At one point, Feldt talked about a meeting where she asked a room full of university professionals why men earn more money.

“Because they ask for it!” they said.

No, they don’t. Money falls in their laps like manna from heaven. OK. Sweeping generalization alert! (As in, “they [all] ask for it!”) But I’d bet a lot of them don’t. They’re rewarded with more money because the guys they work for figure they deserve it. (Another generalization alert!)

So, let me get specific.

My husband and I graduated from college at the same time from the same university. We had different majors and worked in different industries, but we earned the same salary in our first jobs out. In less than five years, his salary was more than double mine. He never once asked for more money or a raise. I, on the other hand, spoke up often. About everything. I was told no or shown the hoops that I should jump through before I would get what I requested, whether it was more money, the proper equipment to do my job or getting a sexist boss to treat me fairly. (I ended up leaving that job, and he stayed on for several more years, probably getting raises he never had to request.)

I once applied and interviewed for a job when I was working another. They were interested until it came to money. They choked on my salary requirement and asked what I earned in the job I had. I told them. I was better off staying where I was, they told me (and I was already earning less than half my husband’s salary).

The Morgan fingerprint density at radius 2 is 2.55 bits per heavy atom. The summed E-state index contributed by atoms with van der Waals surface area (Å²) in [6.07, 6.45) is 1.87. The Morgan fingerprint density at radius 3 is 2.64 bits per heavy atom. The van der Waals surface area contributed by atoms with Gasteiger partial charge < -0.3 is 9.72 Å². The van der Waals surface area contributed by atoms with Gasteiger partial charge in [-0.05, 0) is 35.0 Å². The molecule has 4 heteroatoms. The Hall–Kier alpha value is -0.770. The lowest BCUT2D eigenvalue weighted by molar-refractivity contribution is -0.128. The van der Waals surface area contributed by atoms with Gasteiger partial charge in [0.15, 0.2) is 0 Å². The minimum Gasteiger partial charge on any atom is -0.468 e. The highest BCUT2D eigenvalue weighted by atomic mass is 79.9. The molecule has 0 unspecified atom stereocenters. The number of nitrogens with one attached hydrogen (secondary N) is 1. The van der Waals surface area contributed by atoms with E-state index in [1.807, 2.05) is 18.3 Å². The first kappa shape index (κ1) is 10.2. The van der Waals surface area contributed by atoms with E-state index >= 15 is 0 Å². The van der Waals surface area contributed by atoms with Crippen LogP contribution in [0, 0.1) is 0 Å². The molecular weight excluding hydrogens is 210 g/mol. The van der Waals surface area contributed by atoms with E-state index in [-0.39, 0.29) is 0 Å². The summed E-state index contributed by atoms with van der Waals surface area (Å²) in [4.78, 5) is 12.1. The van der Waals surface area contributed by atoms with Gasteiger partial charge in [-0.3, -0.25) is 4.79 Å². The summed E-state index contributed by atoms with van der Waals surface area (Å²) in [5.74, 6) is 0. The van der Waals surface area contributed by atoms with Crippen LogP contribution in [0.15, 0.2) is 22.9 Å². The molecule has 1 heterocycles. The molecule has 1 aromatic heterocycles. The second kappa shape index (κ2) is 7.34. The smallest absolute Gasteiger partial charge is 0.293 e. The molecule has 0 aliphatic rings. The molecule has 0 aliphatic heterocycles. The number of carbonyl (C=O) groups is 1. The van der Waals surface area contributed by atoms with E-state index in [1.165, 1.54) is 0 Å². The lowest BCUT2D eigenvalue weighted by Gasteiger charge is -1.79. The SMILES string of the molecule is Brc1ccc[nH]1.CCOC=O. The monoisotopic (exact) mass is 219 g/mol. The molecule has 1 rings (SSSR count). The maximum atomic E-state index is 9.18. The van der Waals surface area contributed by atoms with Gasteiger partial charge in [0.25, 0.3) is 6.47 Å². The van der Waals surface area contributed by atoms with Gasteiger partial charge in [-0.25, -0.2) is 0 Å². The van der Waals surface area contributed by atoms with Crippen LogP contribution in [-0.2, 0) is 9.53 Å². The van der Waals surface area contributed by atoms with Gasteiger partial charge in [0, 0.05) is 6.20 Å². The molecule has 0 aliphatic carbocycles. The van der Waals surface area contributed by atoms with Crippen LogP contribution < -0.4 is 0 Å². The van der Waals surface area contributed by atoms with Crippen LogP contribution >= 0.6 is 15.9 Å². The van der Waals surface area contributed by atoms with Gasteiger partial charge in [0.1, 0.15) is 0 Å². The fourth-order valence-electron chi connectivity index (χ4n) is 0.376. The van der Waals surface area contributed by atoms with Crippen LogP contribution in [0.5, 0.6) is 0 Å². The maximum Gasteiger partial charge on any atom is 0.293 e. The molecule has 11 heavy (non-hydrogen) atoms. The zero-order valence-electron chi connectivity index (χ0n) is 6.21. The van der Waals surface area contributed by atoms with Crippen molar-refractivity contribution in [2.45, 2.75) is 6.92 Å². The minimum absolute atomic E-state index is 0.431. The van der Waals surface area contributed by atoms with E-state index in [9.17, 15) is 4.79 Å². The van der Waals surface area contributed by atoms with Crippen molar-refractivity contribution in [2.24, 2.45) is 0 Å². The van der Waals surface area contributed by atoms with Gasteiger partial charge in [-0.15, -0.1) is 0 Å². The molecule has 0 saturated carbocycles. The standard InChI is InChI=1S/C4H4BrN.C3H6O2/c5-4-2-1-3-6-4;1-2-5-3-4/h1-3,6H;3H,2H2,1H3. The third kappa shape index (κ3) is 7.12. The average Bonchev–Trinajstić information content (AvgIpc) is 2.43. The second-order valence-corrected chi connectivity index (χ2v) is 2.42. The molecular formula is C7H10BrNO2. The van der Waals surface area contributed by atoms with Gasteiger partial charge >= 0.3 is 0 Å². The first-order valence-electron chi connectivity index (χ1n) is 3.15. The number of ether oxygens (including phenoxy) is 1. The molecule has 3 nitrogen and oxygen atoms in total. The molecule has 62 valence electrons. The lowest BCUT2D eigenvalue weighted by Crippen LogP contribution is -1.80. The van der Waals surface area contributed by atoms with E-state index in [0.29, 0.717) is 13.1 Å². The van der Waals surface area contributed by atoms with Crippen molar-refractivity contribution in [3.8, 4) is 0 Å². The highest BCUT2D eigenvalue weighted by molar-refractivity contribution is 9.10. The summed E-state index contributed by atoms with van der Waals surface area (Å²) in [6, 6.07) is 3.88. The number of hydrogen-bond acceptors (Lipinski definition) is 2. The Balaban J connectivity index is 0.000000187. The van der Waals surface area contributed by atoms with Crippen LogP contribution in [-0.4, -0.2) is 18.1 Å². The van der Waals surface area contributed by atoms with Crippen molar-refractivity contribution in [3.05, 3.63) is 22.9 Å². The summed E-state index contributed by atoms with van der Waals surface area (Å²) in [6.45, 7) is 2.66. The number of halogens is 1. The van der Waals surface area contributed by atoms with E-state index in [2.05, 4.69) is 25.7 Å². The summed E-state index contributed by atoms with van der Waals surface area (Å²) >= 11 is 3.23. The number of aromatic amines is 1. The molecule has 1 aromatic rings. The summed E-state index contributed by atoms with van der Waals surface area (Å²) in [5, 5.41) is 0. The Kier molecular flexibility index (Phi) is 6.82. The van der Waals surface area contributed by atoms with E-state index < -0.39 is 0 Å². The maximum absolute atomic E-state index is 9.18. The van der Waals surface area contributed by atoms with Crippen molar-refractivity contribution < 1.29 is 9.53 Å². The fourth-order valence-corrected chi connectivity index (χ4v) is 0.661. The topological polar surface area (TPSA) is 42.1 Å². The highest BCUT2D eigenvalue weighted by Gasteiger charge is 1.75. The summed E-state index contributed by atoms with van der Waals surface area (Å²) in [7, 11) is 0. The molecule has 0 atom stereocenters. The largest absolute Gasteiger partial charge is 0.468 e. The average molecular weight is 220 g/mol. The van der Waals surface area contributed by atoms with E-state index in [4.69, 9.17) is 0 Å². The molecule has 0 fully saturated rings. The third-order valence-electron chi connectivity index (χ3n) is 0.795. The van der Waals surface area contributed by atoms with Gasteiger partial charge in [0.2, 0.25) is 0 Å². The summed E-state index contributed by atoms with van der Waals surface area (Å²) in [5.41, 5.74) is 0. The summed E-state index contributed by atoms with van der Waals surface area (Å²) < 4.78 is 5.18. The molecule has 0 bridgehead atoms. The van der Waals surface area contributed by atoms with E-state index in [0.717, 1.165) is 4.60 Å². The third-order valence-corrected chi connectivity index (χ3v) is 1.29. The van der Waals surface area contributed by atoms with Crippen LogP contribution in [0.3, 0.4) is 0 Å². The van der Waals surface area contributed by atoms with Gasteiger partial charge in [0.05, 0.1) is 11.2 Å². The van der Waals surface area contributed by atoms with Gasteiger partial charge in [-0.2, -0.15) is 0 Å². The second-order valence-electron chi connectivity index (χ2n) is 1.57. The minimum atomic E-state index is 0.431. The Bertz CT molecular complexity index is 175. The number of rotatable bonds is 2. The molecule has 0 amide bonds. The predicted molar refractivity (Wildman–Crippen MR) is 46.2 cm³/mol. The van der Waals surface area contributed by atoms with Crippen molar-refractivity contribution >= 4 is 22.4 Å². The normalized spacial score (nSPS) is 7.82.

So, while my husband was offered more money at every new job he considered, I was always offered less. Just a few years ago, I finagled an interview for a management position, which was really five jobs squeezed into one. When I asked about salary, it was all I could do to not fall out of my chair. That wasn’t a living wage for one person, let alone a family of five. If I hadn’t bitten my tongue, the next words out of my mouth would have been, “OK. Close your eyes. Pretend I’m a man. Now what’s the salary?”

By far the most confounding problem facing women today is not that doors aren’t open, but that women aren’t walking through the open doors in numbers and with intention sufficient to transform society’s major institutions once and for all. (Location 789, Kindle edition)

When I started reading in No Excuses about all these wide-open doors that women should be walking through, I couldn’t help but thinking, with a side order of sarcasm …

Oh, oh, oh! Did you get us paid maternity leave?



OK. Umm. Oh, oh, oh! Did you get us equal pay?



OK. Umm. What about universal child care?


Well? Did you at least get us one guaranteed paid sick day?


But, seriously. I’d be missing the point if that were my overall response to this book.

This is a great book because it is overwhelmingly positive, encouraging and inclusive. It builds momentum and fosters hope. It says, “Now is the time to claim power. Let’s do it together.”

I may not agree with every one of her assessments on why women are “stuck” where they are, but I do agree that women are stuck, and it’s best to work together to change that. As she said, this is an exciting time, “flush with the promise of transformation” and that women should embrace their “power to push the fulcrum, finally, to abundant justice and full equality so that women can at last lead unlimited lives.” (Location 5326, Kindle edition)

How could you not get swept up in that?